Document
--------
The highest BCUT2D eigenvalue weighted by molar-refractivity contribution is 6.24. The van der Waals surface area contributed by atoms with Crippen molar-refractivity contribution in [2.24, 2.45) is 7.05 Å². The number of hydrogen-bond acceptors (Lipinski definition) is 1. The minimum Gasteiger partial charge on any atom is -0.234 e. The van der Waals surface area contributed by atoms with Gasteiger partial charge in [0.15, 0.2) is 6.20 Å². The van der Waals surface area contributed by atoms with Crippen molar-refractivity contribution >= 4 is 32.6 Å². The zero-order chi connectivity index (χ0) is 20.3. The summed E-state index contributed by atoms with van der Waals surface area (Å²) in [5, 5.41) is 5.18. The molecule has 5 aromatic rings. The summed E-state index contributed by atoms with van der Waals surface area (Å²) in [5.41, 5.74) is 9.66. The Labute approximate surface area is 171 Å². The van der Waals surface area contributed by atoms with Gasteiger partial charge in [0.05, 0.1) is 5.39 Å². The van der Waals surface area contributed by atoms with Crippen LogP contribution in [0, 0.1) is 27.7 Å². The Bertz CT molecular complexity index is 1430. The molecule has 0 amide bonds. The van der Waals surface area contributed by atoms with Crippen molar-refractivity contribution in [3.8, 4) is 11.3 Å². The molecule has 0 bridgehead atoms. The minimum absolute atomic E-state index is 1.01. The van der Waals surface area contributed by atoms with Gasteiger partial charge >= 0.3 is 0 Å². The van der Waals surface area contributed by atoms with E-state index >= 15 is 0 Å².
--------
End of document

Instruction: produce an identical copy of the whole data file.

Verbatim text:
The highest BCUT2D eigenvalue weighted by molar-refractivity contribution is 6.24. The van der Waals surface area contributed by atoms with Crippen molar-refractivity contribution in [2.24, 2.45) is 7.05 Å². The number of hydrogen-bond acceptors (Lipinski definition) is 1. The minimum Gasteiger partial charge on any atom is -0.234 e. The van der Waals surface area contributed by atoms with Gasteiger partial charge in [0.15, 0.2) is 6.20 Å². The van der Waals surface area contributed by atoms with Crippen molar-refractivity contribution >= 4 is 32.6 Å². The zero-order chi connectivity index (χ0) is 20.3. The summed E-state index contributed by atoms with van der Waals surface area (Å²) in [5, 5.41) is 5.18. The molecule has 5 aromatic rings. The summed E-state index contributed by atoms with van der Waals surface area (Å²) in [5.41, 5.74) is 9.66. The Labute approximate surface area is 171 Å². The van der Waals surface area contributed by atoms with Gasteiger partial charge in [0.05, 0.1) is 5.39 Å². The van der Waals surface area contributed by atoms with Crippen LogP contribution in [0, 0.1) is 27.7 Å². The Bertz CT molecular complexity index is 1430. The molecule has 0 amide bonds. The van der Waals surface area contributed by atoms with Crippen molar-refractivity contribution in [3.8, 4) is 11.3 Å². The molecule has 0 bridgehead atoms. The minimum absolute atomic E-state index is 1.01. The van der Waals surface area contributed by atoms with Gasteiger partial charge >= 0.3 is 0 Å². The van der Waals surface area contributed by atoms with E-state index >= 15 is 0 Å².